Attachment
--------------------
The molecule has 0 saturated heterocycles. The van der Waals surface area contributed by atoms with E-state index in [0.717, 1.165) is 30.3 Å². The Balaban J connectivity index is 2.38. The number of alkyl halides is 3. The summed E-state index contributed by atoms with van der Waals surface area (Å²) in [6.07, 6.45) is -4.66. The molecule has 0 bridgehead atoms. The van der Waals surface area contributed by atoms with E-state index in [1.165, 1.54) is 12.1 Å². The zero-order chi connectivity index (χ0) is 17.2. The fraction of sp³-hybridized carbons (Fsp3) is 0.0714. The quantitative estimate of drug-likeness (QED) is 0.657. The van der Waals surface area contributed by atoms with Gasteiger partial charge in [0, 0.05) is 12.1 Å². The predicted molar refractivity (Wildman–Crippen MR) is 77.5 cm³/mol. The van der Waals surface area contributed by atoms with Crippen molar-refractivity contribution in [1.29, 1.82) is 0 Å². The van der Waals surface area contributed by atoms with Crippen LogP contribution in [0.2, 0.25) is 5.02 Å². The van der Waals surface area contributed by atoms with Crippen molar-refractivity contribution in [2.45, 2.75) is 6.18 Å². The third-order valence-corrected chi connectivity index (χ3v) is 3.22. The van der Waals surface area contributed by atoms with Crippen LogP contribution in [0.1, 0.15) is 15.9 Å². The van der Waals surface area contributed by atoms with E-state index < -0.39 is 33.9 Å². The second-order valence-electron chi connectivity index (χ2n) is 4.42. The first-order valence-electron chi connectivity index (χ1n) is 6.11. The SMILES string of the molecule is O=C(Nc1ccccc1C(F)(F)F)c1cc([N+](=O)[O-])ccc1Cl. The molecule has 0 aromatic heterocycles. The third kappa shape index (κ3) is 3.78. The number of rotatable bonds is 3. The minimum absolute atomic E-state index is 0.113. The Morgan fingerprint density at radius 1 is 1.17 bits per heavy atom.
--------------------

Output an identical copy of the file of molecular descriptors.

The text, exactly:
The molecule has 0 saturated heterocycles. The van der Waals surface area contributed by atoms with E-state index in [0.717, 1.165) is 30.3 Å². The Balaban J connectivity index is 2.38. The number of alkyl halides is 3. The summed E-state index contributed by atoms with van der Waals surface area (Å²) in [6.07, 6.45) is -4.66. The molecule has 0 bridgehead atoms. The van der Waals surface area contributed by atoms with E-state index in [1.165, 1.54) is 12.1 Å². The zero-order chi connectivity index (χ0) is 17.2. The fraction of sp³-hybridized carbons (Fsp3) is 0.0714. The quantitative estimate of drug-likeness (QED) is 0.657. The van der Waals surface area contributed by atoms with Gasteiger partial charge in [0, 0.05) is 12.1 Å². The predicted molar refractivity (Wildman–Crippen MR) is 77.5 cm³/mol. The van der Waals surface area contributed by atoms with Crippen molar-refractivity contribution in [1.29, 1.82) is 0 Å². The van der Waals surface area contributed by atoms with Crippen LogP contribution in [0.2, 0.25) is 5.02 Å². The van der Waals surface area contributed by atoms with Crippen molar-refractivity contribution in [2.45, 2.75) is 6.18 Å². The third-order valence-corrected chi connectivity index (χ3v) is 3.22. The van der Waals surface area contributed by atoms with Crippen LogP contribution in [0.1, 0.15) is 15.9 Å². The van der Waals surface area contributed by atoms with E-state index < -0.39 is 33.9 Å². The second-order valence-electron chi connectivity index (χ2n) is 4.42. The first-order valence-electron chi connectivity index (χ1n) is 6.11. The SMILES string of the molecule is O=C(Nc1ccccc1C(F)(F)F)c1cc([N+](=O)[O-])ccc1Cl. The molecule has 0 aromatic heterocycles. The third kappa shape index (κ3) is 3.78. The number of rotatable bonds is 3. The minimum absolute atomic E-state index is 0.113. The Morgan fingerprint density at radius 1 is 1.17 bits per heavy atom.